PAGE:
Best of On the Web: Number 2June 15, 2007
Here’s a selection of the latest and greatest items I’ve encountered while foraging about in the world wide web:
- Sadly, the graveyard where Shelley and Keats rest is in disrepair and may have to close.
- Litlove finished reading Philp Roth’s The Human Stain last week, and now I feel a strong desire to read it myself — what a review!
- more thought-provoking reviews from the blogosphere: Bookstorm reconsiders his initial reaction to Umberto Eco’s The Name of the Rose.
- Harper’s recently digitized it’s entire collection — 157 years worth. Here’s an interview with Paul Ford, the man who spearheaded the project.
- Lionel Trilling on the little magazine: “They are snickered at and snubbed, sometimes deservedly, and no one would venture to say in a precise way just what effect they have . . . except that they keep a countercurrent moving which perhaps no one will be fully aware of until it ceases to move.” Here’s a list featuring ten of the best.
- This June we celebrate the 40th anniversary of one of modernity’s greatest novels, One Hundred Years of Solitude. Ilan Stavans considers its influence and legacy in the Chronicle:
In my 40s, I’ve returned to García Márquez’s masterpiece. Now it seems to me that, like Cervantes’s Don Quixote, it decodes the DNA of Hispanic civilization. It’s a “total” novel, designed by a demiurge capable of creating a universe as comprehensive as ours. One Hundred Years of Solitude has done something astonishing: It has survived, accumulating disparate, at times conflicting, rereadings. Isn’t that what a classic is, a mirror in which readers see what they are looking for?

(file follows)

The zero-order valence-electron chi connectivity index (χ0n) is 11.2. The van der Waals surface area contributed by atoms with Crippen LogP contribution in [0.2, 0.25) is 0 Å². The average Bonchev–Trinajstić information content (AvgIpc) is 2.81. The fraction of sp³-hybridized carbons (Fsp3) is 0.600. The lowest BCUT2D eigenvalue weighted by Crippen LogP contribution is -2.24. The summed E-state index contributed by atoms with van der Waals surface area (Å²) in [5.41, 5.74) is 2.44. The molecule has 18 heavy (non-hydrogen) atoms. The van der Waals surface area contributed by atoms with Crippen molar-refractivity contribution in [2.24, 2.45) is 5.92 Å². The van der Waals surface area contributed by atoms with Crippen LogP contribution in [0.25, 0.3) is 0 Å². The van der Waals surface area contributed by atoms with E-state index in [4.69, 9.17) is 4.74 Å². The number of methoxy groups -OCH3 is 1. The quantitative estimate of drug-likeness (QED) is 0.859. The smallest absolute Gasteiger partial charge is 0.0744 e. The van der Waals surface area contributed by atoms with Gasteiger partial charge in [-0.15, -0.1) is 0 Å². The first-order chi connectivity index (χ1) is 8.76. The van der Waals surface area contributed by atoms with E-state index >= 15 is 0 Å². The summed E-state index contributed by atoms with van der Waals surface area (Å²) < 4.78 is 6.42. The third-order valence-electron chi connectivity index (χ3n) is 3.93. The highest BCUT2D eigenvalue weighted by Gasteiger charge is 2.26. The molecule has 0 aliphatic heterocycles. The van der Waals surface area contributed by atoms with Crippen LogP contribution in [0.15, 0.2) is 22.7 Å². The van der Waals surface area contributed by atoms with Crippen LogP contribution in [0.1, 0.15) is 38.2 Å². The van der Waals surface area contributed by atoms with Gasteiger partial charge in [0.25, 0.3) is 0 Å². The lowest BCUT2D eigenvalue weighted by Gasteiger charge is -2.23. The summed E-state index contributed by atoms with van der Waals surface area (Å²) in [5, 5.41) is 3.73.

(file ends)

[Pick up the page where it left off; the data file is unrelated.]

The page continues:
- Scott at Acephalous had a hell of a week. As the dust settled, he ripped off two fantastic posts: A Post Every High School Graduate Should Be Able To Understand* and African-American Studies Scholar Responds. Even the OED was out to get him.
- Maud Newton pulls a James Dobson text of the shelf of Mr. Maud’s grandparent’s bookshelf.
- And finally: I’ve always wanted to visit Heidegger’s cabin in the Black Forest. But from the sound of it I may not have the outdoor skills necessary to find the damn thing. It sure looks worth the effort, though: